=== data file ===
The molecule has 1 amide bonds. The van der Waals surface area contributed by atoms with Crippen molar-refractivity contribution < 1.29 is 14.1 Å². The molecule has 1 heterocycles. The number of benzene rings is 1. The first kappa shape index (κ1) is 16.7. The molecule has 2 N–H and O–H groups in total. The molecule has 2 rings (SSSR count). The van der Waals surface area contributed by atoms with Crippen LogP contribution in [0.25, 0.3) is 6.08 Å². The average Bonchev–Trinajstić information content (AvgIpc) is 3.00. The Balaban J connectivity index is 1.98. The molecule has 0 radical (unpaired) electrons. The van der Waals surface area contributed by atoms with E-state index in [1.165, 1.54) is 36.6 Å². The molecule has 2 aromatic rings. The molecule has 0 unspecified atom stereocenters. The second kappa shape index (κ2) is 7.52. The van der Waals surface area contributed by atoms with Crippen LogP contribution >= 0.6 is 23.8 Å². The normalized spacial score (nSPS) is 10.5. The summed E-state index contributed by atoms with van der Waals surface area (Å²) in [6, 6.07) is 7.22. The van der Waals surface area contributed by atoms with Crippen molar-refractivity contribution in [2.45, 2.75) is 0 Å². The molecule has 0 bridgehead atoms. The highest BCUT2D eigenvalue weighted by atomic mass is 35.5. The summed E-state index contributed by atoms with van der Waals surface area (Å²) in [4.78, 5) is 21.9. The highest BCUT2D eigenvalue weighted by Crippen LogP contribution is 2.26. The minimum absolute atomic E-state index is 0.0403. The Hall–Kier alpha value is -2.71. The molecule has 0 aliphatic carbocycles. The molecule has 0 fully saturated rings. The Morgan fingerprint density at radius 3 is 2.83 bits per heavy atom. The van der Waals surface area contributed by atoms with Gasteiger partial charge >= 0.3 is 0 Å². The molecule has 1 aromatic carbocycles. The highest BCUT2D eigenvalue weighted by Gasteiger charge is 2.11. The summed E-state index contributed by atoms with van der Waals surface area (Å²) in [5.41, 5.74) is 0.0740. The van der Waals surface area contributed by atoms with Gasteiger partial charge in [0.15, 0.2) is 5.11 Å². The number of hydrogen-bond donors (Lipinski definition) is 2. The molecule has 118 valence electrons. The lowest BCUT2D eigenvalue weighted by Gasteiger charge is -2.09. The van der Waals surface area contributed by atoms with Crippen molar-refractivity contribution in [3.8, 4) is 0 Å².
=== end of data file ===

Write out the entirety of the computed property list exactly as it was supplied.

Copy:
The molecule has 1 amide bonds. The van der Waals surface area contributed by atoms with Crippen molar-refractivity contribution < 1.29 is 14.1 Å². The molecule has 1 heterocycles. The number of benzene rings is 1. The first kappa shape index (κ1) is 16.7. The molecule has 2 N–H and O–H groups in total. The molecule has 2 rings (SSSR count). The van der Waals surface area contributed by atoms with Crippen LogP contribution in [0.25, 0.3) is 6.08 Å². The average Bonchev–Trinajstić information content (AvgIpc) is 3.00. The Balaban J connectivity index is 1.98. The molecule has 0 radical (unpaired) electrons. The van der Waals surface area contributed by atoms with E-state index in [1.165, 1.54) is 36.6 Å². The molecule has 2 aromatic rings. The molecule has 0 unspecified atom stereocenters. The second kappa shape index (κ2) is 7.52. The van der Waals surface area contributed by atoms with Crippen LogP contribution >= 0.6 is 23.8 Å². The normalized spacial score (nSPS) is 10.5. The summed E-state index contributed by atoms with van der Waals surface area (Å²) in [6, 6.07) is 7.22. The van der Waals surface area contributed by atoms with Crippen molar-refractivity contribution in [2.45, 2.75) is 0 Å². The molecule has 0 bridgehead atoms. The highest BCUT2D eigenvalue weighted by atomic mass is 35.5. The summed E-state index contributed by atoms with van der Waals surface area (Å²) in [4.78, 5) is 21.9. The highest BCUT2D eigenvalue weighted by Crippen LogP contribution is 2.26. The minimum absolute atomic E-state index is 0.0403. The Hall–Kier alpha value is -2.71. The molecule has 0 aliphatic carbocycles. The molecule has 0 fully saturated rings. The Morgan fingerprint density at radius 3 is 2.83 bits per heavy atom. The van der Waals surface area contributed by atoms with Gasteiger partial charge >= 0.3 is 0 Å². The molecule has 1 aromatic carbocycles. The highest BCUT2D eigenvalue weighted by Gasteiger charge is 2.11. The summed E-state index contributed by atoms with van der Waals surface area (Å²) in [5.41, 5.74) is 0.0740. The van der Waals surface area contributed by atoms with Gasteiger partial charge in [0.15, 0.2) is 5.11 Å². The number of hydrogen-bond donors (Lipinski definition) is 2. The molecule has 118 valence electrons. The lowest BCUT2D eigenvalue weighted by Gasteiger charge is -2.09. The van der Waals surface area contributed by atoms with Crippen molar-refractivity contribution in [3.8, 4) is 0 Å².